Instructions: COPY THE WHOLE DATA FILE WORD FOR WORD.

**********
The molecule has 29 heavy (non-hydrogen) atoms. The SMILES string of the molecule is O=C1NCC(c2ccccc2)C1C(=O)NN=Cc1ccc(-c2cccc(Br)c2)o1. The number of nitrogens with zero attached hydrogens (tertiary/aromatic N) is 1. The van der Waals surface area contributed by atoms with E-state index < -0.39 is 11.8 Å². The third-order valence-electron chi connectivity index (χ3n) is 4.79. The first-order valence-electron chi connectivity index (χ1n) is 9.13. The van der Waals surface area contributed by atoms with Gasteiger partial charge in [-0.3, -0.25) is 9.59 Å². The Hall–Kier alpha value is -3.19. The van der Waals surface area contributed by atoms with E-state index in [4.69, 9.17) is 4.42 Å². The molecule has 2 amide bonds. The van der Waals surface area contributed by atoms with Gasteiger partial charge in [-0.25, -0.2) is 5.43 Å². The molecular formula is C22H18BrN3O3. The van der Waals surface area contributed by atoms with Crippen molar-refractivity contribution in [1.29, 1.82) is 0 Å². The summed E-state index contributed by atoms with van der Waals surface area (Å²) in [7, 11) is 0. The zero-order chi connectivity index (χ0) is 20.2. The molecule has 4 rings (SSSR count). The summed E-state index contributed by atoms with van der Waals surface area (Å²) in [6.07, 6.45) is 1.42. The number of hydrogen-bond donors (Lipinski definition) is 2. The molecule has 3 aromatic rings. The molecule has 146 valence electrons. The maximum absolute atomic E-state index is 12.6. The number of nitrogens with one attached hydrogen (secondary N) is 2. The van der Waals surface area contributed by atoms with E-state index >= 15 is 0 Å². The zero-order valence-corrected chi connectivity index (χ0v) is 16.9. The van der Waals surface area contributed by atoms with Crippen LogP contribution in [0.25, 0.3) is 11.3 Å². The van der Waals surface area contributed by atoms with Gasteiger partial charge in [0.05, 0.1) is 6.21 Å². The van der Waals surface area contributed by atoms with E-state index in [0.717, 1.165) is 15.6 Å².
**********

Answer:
The molecule has 29 heavy (non-hydrogen) atoms. The SMILES string of the molecule is O=C1NCC(c2ccccc2)C1C(=O)NN=Cc1ccc(-c2cccc(Br)c2)o1. The number of nitrogens with zero attached hydrogens (tertiary/aromatic N) is 1. The van der Waals surface area contributed by atoms with E-state index < -0.39 is 11.8 Å². The third-order valence-electron chi connectivity index (χ3n) is 4.79. The first-order valence-electron chi connectivity index (χ1n) is 9.13. The van der Waals surface area contributed by atoms with Gasteiger partial charge in [-0.3, -0.25) is 9.59 Å². The Hall–Kier alpha value is -3.19. The van der Waals surface area contributed by atoms with E-state index in [4.69, 9.17) is 4.42 Å². The molecule has 2 amide bonds. The van der Waals surface area contributed by atoms with Gasteiger partial charge in [-0.25, -0.2) is 5.43 Å². The molecular formula is C22H18BrN3O3. The van der Waals surface area contributed by atoms with Crippen molar-refractivity contribution in [1.29, 1.82) is 0 Å². The summed E-state index contributed by atoms with van der Waals surface area (Å²) in [7, 11) is 0. The zero-order chi connectivity index (χ0) is 20.2. The molecule has 4 rings (SSSR count). The summed E-state index contributed by atoms with van der Waals surface area (Å²) in [6.07, 6.45) is 1.42. The number of hydrogen-bond donors (Lipinski definition) is 2. The molecule has 3 aromatic rings. The molecule has 146 valence electrons. The maximum absolute atomic E-state index is 12.6. The number of nitrogens with one attached hydrogen (secondary N) is 2. The van der Waals surface area contributed by atoms with E-state index >= 15 is 0 Å². The zero-order valence-corrected chi connectivity index (χ0v) is 16.9. The van der Waals surface area contributed by atoms with Crippen LogP contribution in [0.25, 0.3) is 11.3 Å². The van der Waals surface area contributed by atoms with Gasteiger partial charge in [0.05, 0.1) is 6.21 Å². The van der Waals surface area contributed by atoms with E-state index in [0.717, 1.165) is 15.6 Å².